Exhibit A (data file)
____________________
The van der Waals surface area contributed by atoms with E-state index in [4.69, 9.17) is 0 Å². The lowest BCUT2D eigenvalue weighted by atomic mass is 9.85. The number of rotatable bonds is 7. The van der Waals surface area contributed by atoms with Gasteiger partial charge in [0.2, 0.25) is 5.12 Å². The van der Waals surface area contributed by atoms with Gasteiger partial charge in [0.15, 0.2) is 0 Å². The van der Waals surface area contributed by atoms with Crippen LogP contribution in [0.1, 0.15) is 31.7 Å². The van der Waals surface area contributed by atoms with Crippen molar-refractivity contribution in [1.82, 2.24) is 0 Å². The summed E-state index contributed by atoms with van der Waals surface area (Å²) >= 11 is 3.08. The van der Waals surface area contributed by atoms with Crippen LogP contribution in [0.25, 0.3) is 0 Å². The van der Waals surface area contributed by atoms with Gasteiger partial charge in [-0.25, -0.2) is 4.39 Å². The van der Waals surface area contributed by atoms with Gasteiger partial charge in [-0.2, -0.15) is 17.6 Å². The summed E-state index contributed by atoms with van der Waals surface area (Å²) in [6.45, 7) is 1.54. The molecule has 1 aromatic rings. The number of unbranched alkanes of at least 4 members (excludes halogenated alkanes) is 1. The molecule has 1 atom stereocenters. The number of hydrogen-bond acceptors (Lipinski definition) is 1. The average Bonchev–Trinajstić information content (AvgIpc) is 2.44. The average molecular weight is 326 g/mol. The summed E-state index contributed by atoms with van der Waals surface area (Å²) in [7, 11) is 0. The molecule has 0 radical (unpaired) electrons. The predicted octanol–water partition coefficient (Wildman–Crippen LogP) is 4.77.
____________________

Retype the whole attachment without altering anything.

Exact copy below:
The van der Waals surface area contributed by atoms with E-state index in [4.69, 9.17) is 0 Å². The lowest BCUT2D eigenvalue weighted by atomic mass is 9.85. The number of rotatable bonds is 7. The van der Waals surface area contributed by atoms with Gasteiger partial charge in [0.2, 0.25) is 5.12 Å². The van der Waals surface area contributed by atoms with Gasteiger partial charge in [0.15, 0.2) is 0 Å². The van der Waals surface area contributed by atoms with Crippen LogP contribution in [0.1, 0.15) is 31.7 Å². The van der Waals surface area contributed by atoms with Crippen molar-refractivity contribution in [1.82, 2.24) is 0 Å². The summed E-state index contributed by atoms with van der Waals surface area (Å²) >= 11 is 3.08. The van der Waals surface area contributed by atoms with Crippen LogP contribution in [0.25, 0.3) is 0 Å². The van der Waals surface area contributed by atoms with Gasteiger partial charge in [-0.25, -0.2) is 4.39 Å². The van der Waals surface area contributed by atoms with Gasteiger partial charge in [-0.2, -0.15) is 17.6 Å². The summed E-state index contributed by atoms with van der Waals surface area (Å²) in [6.45, 7) is 1.54. The molecule has 1 aromatic rings. The number of unbranched alkanes of at least 4 members (excludes halogenated alkanes) is 1. The molecule has 1 atom stereocenters. The number of hydrogen-bond acceptors (Lipinski definition) is 1. The average Bonchev–Trinajstić information content (AvgIpc) is 2.44. The average molecular weight is 326 g/mol. The summed E-state index contributed by atoms with van der Waals surface area (Å²) in [7, 11) is 0. The molecule has 0 radical (unpaired) electrons. The predicted octanol–water partition coefficient (Wildman–Crippen LogP) is 4.77.